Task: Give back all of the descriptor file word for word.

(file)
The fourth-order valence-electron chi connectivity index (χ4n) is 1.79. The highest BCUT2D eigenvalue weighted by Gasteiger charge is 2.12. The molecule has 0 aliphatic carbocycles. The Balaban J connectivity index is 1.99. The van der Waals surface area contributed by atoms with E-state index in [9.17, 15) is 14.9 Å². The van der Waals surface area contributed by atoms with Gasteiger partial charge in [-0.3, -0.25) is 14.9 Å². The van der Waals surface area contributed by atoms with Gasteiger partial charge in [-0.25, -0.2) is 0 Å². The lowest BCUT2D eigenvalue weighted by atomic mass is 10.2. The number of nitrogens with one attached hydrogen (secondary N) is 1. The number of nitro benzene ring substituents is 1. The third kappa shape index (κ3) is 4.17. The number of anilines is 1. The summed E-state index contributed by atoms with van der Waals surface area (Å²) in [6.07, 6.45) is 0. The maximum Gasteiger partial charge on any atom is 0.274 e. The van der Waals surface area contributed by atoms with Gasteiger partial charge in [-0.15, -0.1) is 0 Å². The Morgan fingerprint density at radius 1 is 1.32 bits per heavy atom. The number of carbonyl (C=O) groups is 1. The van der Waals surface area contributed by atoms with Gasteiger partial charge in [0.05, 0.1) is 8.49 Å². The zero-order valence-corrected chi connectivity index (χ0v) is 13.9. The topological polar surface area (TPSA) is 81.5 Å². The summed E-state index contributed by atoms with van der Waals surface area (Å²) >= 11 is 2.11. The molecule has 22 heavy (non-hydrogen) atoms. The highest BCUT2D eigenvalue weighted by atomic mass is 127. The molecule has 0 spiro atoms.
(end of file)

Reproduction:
The fourth-order valence-electron chi connectivity index (χ4n) is 1.79. The highest BCUT2D eigenvalue weighted by Gasteiger charge is 2.12. The molecule has 0 aliphatic carbocycles. The Balaban J connectivity index is 1.99. The van der Waals surface area contributed by atoms with E-state index in [9.17, 15) is 14.9 Å². The van der Waals surface area contributed by atoms with Gasteiger partial charge in [-0.3, -0.25) is 14.9 Å². The van der Waals surface area contributed by atoms with Gasteiger partial charge in [-0.25, -0.2) is 0 Å². The lowest BCUT2D eigenvalue weighted by atomic mass is 10.2. The number of nitrogens with one attached hydrogen (secondary N) is 1. The number of nitro benzene ring substituents is 1. The third kappa shape index (κ3) is 4.17. The number of anilines is 1. The summed E-state index contributed by atoms with van der Waals surface area (Å²) in [6.07, 6.45) is 0. The maximum Gasteiger partial charge on any atom is 0.274 e. The van der Waals surface area contributed by atoms with Gasteiger partial charge in [-0.15, -0.1) is 0 Å². The Morgan fingerprint density at radius 1 is 1.32 bits per heavy atom. The number of carbonyl (C=O) groups is 1. The van der Waals surface area contributed by atoms with Gasteiger partial charge in [0.05, 0.1) is 8.49 Å². The zero-order valence-corrected chi connectivity index (χ0v) is 13.9. The topological polar surface area (TPSA) is 81.5 Å². The summed E-state index contributed by atoms with van der Waals surface area (Å²) >= 11 is 2.11. The molecule has 22 heavy (non-hydrogen) atoms. The highest BCUT2D eigenvalue weighted by atomic mass is 127. The molecule has 0 spiro atoms.